Johnson & Johnson: Down But Not Out
Shares of this diversified health care company have stumbled, but some analysts say long-term investors needn't worry.
The share price of Johnson Johnson (symbol JNJ) has fallen more than 15% from its 52-week high, reached last April. This week's news hasn't helped matters: A disappointing fourth-quarter sales report on Tuesday was followed Wednesday with word that the company had lost its battle with Boston Scientific to acquire medical-device maker Guidant.
Analysts acknowledge that the company faces some near-term challenges, but some, including SG Cowen's Sara Michelmore, say that its beaten-down shares could be appealing, especially for long-term investors. At $59, the stock trades at 16 times the $3.68 per share that analysts estimate JJ will earn in 2006, according to Thomson First Call.
Citigroup analyst Matthew Dodds notes that JJ's fourth-quarter sales were below plan across the board. JJ operations are divided into three divisions -- drugs, consumer products, and medical devices and diagnostics. And "all three divisions looked wobbly," he says. But he doesn't think that the health care giant's problems are catastrophic.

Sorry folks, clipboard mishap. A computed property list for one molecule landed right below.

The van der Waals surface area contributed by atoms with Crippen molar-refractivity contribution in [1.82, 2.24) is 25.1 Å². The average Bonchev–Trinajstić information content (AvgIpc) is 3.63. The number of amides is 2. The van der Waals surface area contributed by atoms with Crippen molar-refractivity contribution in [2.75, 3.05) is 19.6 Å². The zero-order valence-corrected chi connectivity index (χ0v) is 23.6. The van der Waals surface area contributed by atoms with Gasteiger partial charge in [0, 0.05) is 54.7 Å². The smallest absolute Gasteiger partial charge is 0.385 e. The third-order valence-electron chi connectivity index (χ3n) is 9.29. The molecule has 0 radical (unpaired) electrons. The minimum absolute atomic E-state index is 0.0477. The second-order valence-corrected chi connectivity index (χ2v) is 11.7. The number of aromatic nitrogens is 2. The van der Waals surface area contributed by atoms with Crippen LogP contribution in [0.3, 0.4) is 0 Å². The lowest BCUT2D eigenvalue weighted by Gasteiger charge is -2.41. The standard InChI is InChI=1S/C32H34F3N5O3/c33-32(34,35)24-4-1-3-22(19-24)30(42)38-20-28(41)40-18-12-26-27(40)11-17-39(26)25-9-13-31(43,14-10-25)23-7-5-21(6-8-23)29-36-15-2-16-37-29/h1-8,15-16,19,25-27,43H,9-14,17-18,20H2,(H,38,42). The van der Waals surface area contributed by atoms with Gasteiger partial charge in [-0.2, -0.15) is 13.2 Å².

JJ's "financial performance should still improve as we move through 2006," he says. In particular, he says that the company's large pharmaceutical segment -- which has been going through a rough patch -- should start to enjoy solid sales the second half of this year, helped by growth in existing drugs as well as promising products now in its pipeline.
Despite lower-than-expected sales, JJ still met earnings expectations of 73 cents per share in the fourth quarter.
The purchase of Guidant would have allowed JJ to further build up its medical-device business, which makes drug-eluding stents, among other products. But the bidding war with Boston Scientific had pushed up Guidant's price, and Standard Poor's analyst Robert Gold figures JJ was smart to bow out when it did. With the deal no longer on the table, he says, JJ will likely look for another acquisition to drive growth. He sees growth in the medical-device division as critical to JJ's prospects, and continues to recommend the stock.
JJ has increased its dividend consistently for more than 40 years. The stock yields 2.2%.